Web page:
{
            if (index >= lowerBoundInclusive ||
                index < Count)
            {
                return;
            }

            throw new ArgumentOutOfRangeException(nameof(index));
        }
    }

    public class LinkedListNode<T>
    {
        public LinkedListNode(T val, LinkedListNode<T>? prev = null, LinkedListNode<T>? next = null)
        {
            Val = val;
            Prev = prev;
            Next = next;
        }

        public LinkedListNode<T>? Next { get; set; }

        public LinkedListNode<T>? Prev { get; set; }

        public T Val { get; }
    }
}

Tests:

using System;
using DataStructures;
using Xunit;

namespace TestDataStructures
{
    public class LinkedListTest
    {
        const int TestValue = -100;

        [ Fact ]
        public void InitializeEmptyTest()
        {
            var ll = new LinkedList<int>();
            Assert.Equal(0, ll.Count);
            Assert.Null(ll.HeadNode!);
            Assert.Null(ll.TailNode!);
            Assert.Throws<InvalidOperationException>(() => ll.GetHead());
            Assert.Throws<InvalidOperationException>(() => ll.GetTail());
        }

        [ Fact ]
        public void InitializeNonEmptyTest()
        {
            var ll = new LinkedList<int>(TestValue);
            Assert.Equal(1, ll.Count);
            Assert.NotNull(ll.HeadNode!);
            Assert.NotNull(ll.TailNode!);
            Assert.Equal(TestValue, ll.GetHead());
            Assert.Equal(TestValue, ll.GetTail());
        }

        [ Fact ]
        public void AddTest()
        {
            const int numToAdd = 5;
            var ll = new LinkedList<int>();
            for (var i = 0; i < numToAdd; i++)
            {
                int added = ll.Add(i);
                Assert.Equal(i, added);
            }

            LinkedListNode<int>? node = ll.HeadNode;
            for (var i = 0; i < numToAdd; i++)
            {
                Assert.Equal(i, node?.Val);
                node = node?.Next;
            }

            Assert.Equal(numToAdd, ll.Count);
        }

        [ Theory ]
        [ InlineData(0, 0) ]
        [ InlineData(3, 0) ]
        [ InlineData(3, 1) ]
        [ InlineData(3, 2) ]
        [ InlineData(5, 3) ]
        [ InlineData(3, 3) ]
        public void AddAtIndexTest(int collectionSize, int? insertIndex = null)
        {
            var ll = new LinkedList<int>();
            for (var i = 0; i < collectionSize; i++)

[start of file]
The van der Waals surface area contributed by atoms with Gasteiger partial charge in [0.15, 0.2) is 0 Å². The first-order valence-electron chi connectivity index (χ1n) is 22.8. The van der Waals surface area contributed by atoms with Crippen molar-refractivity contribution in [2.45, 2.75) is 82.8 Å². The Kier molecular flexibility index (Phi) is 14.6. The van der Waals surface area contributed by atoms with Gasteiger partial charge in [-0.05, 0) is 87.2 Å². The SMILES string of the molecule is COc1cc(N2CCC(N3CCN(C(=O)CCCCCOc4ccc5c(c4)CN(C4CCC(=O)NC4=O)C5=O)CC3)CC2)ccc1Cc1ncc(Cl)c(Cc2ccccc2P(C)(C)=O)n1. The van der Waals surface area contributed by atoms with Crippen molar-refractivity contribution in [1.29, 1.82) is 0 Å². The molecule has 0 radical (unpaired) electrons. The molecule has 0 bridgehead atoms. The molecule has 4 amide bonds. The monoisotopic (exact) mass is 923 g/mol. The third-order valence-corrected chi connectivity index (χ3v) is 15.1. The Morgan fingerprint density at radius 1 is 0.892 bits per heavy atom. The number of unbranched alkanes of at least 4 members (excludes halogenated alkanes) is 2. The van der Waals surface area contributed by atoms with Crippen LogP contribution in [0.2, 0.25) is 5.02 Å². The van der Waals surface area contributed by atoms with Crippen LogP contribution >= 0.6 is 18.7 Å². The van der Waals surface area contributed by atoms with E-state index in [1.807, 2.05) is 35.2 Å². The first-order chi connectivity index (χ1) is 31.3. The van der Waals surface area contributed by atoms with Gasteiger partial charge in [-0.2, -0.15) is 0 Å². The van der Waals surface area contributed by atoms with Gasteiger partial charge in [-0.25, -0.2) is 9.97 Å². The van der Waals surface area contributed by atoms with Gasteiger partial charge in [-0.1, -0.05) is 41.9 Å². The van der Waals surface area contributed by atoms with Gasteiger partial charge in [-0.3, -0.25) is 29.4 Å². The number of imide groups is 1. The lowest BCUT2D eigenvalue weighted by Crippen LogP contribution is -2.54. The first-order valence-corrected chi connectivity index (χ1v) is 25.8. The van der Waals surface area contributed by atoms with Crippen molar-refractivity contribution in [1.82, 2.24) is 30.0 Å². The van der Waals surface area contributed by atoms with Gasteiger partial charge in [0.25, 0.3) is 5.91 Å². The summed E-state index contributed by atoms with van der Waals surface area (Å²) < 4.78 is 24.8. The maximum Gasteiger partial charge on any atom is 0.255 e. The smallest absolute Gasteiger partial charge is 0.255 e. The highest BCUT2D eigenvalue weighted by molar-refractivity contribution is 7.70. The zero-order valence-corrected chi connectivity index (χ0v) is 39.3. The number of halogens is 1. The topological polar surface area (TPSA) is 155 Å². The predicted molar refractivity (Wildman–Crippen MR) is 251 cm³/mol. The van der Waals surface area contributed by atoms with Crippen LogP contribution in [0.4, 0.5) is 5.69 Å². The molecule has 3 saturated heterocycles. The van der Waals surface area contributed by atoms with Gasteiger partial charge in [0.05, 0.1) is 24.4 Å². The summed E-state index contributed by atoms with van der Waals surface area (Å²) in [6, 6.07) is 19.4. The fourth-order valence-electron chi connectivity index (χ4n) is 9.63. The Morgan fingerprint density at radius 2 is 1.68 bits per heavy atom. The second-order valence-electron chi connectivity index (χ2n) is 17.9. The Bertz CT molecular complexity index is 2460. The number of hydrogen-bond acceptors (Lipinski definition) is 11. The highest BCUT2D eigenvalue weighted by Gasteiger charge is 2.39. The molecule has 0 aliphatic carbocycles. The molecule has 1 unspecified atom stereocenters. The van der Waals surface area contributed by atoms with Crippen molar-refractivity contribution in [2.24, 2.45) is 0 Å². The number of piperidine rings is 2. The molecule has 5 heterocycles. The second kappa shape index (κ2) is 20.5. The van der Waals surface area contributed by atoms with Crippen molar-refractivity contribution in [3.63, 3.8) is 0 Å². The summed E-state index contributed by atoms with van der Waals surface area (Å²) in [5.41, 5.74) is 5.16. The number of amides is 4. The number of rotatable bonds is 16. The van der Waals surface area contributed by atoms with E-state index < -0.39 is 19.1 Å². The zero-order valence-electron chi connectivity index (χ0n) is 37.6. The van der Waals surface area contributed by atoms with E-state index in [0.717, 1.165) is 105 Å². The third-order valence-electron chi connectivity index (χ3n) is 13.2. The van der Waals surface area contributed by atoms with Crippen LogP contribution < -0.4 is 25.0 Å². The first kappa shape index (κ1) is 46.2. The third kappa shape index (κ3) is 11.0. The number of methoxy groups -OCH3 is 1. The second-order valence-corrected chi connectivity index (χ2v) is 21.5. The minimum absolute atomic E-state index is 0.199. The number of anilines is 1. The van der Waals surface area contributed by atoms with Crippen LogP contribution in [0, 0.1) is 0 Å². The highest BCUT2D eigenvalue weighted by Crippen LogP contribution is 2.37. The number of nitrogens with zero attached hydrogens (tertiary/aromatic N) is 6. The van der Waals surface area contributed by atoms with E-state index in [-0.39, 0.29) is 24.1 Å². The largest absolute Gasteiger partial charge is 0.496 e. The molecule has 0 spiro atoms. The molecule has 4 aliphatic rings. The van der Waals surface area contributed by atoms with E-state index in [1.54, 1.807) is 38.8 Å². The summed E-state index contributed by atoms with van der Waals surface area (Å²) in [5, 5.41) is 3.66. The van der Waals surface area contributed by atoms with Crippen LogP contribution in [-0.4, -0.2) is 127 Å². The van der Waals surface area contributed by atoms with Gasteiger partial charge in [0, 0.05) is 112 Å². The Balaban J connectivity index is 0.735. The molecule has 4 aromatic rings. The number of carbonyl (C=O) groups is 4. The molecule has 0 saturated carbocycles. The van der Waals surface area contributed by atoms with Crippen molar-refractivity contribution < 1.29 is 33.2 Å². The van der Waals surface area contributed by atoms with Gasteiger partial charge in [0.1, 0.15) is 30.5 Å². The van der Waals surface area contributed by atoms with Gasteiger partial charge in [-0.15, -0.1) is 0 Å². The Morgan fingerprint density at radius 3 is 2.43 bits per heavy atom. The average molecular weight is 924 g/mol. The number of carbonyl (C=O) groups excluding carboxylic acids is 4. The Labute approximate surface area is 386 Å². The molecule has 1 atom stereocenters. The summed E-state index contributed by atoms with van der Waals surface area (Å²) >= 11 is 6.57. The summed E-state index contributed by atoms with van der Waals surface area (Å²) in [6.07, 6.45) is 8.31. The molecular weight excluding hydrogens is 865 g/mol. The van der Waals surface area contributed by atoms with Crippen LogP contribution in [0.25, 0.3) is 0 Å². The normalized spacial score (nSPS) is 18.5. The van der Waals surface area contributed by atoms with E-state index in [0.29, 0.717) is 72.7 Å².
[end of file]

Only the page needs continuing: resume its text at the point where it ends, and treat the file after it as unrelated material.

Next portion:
{
                ll.Add(i);
            }

            int added = ll.Add(TestValue, insertIndex);
            Assert.Equal(TestValue, added);

            LinkedListNode<int>? node = ll.HeadNode;
            for (var i = 0; i != insertIndex; i++)
            {
                node = node?.Next;
            }

            Assert.Equal(TestValue, node?.Val);
            Assert.Equal(collectionSize + 1, ll.Count);
        }

        [ Fact ]
        public void ClearTest()
        {
            const int numToAdd = 3;
            var ll = new LinkedList<int>();
            for (var i = 0; i < numToAdd; i++)
            {
                int added = ll.Add(i);
                Assert.Equal(i, added);
            }

            ll.Clear();
            Assert.Equal(0, ll.Count);
            Assert.Null(ll.HeadNode!);
            Assert.Null(ll.TailNode!);
            Assert.Throws<InvalidOperationException>(() => ll.GetHead());
            Assert.Throws<InvalidOperationException>(() => ll.GetTail());
        }

        [ Theory ]
        [ InlineData(0, 3) ]
        [ InlineData(1, 3) ]
        [ InlineData(2, 3) ]
        public void GetAtTest(int getIndex, int collectionSize)
        {
            var ll = new LinkedList<int>();
            for (var i = 0; i < collectionSize; i++)
            {
                ll.Add(i);
            }

            int got = ll.GetAt(getIndex);
            Assert.Equal(getIndex, got);
        }

        [ Theory ]
        [ InlineData(3, 0, 0) ]
        [ InlineData(3, 1, 1) ]
        [ InlineData(3, 2, 2) ]
        [ InlineData(3, 3) ]
        [ InlineData(3, -1) ]
        public void TryFindTest(int collectionSize, int toCompare, int? expected = null)
        {
            bool Predicate(int i)
            {
                return i == toCompare;
            }

            var ll = new LinkedList<int>();
            for (var i = 0; i < collectionSize; i++)
            {
                ll.Add(i);
            }

            bool wasFound = ll.TryFind(Predicate, out int got);
            Assert.Equal(expected.HasValue, wasFound);
            Assert.Equal(expected ?? default, got);
        }

        [ Theory ]
        [ InlineData(0, 3) ]
        [ InlineData(1, 3) ]
        [ InlineData(2, 3) ]
        [ InlineData(2, 5) ]
        public void RemoveAtTest(int removeIndex, int collectionSize)
        {
            var ll = new LinkedList<int>();
            for (var i = 0; i < collectionSize; i++)
            {
                ll.Add(i);
            }

            int got = ll.RemoveAt(removeIndex);
            Assert.Equal(removeIndex, got);
            Assert.Equal(collectionSize - 1, ll.Count);
        }

        [ Theory ]
        [ InlineData(3, 0, 0) ]
        [ InlineData(3, 1, 1) ]
        [ InlineData(3, 2, 2) ]
        [ InlineData(3, 3) ]
        [ InlineData(3, -1) ]
        public void RemoveForTest(int collectionSize, int toCompare, int? expected = null)
        {
            bool Predicate(int i)
            {
                return i == toCompare;
            }

            var ll = new LinkedList<int>();
            for (var i = 0; i < collectionSize; i++)